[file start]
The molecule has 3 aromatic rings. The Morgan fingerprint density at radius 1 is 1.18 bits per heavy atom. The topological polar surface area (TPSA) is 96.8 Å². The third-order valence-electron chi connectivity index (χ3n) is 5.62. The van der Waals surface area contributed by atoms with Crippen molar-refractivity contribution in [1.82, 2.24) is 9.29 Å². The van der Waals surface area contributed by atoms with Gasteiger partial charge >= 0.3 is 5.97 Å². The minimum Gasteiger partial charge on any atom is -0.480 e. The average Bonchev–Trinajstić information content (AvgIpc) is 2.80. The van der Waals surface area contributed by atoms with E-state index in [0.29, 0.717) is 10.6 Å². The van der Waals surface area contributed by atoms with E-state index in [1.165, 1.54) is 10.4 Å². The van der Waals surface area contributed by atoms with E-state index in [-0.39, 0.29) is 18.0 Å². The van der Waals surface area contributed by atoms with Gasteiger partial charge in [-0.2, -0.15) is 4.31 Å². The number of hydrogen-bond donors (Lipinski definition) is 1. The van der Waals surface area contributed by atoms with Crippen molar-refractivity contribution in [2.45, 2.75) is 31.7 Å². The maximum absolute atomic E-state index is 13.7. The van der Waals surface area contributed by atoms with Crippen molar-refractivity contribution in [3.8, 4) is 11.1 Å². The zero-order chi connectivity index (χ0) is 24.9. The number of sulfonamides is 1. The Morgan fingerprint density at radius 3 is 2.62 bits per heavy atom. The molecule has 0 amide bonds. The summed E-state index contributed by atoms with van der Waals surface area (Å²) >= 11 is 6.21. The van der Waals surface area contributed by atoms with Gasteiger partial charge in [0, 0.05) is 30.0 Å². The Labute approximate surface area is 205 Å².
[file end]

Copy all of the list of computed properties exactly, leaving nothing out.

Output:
The molecule has 3 aromatic rings. The Morgan fingerprint density at radius 1 is 1.18 bits per heavy atom. The topological polar surface area (TPSA) is 96.8 Å². The third-order valence-electron chi connectivity index (χ3n) is 5.62. The van der Waals surface area contributed by atoms with Crippen molar-refractivity contribution in [1.82, 2.24) is 9.29 Å². The van der Waals surface area contributed by atoms with Gasteiger partial charge >= 0.3 is 5.97 Å². The minimum Gasteiger partial charge on any atom is -0.480 e. The average Bonchev–Trinajstić information content (AvgIpc) is 2.80. The van der Waals surface area contributed by atoms with E-state index in [0.29, 0.717) is 10.6 Å². The van der Waals surface area contributed by atoms with E-state index in [1.165, 1.54) is 10.4 Å². The van der Waals surface area contributed by atoms with E-state index in [-0.39, 0.29) is 18.0 Å². The van der Waals surface area contributed by atoms with Gasteiger partial charge in [-0.2, -0.15) is 4.31 Å². The number of hydrogen-bond donors (Lipinski definition) is 1. The van der Waals surface area contributed by atoms with Crippen molar-refractivity contribution in [2.45, 2.75) is 31.7 Å². The maximum absolute atomic E-state index is 13.7. The van der Waals surface area contributed by atoms with Crippen molar-refractivity contribution in [3.8, 4) is 11.1 Å². The zero-order chi connectivity index (χ0) is 24.9. The number of sulfonamides is 1. The Morgan fingerprint density at radius 3 is 2.62 bits per heavy atom. The molecule has 0 amide bonds. The summed E-state index contributed by atoms with van der Waals surface area (Å²) >= 11 is 6.21. The van der Waals surface area contributed by atoms with Gasteiger partial charge in [0, 0.05) is 30.0 Å². The Labute approximate surface area is 205 Å².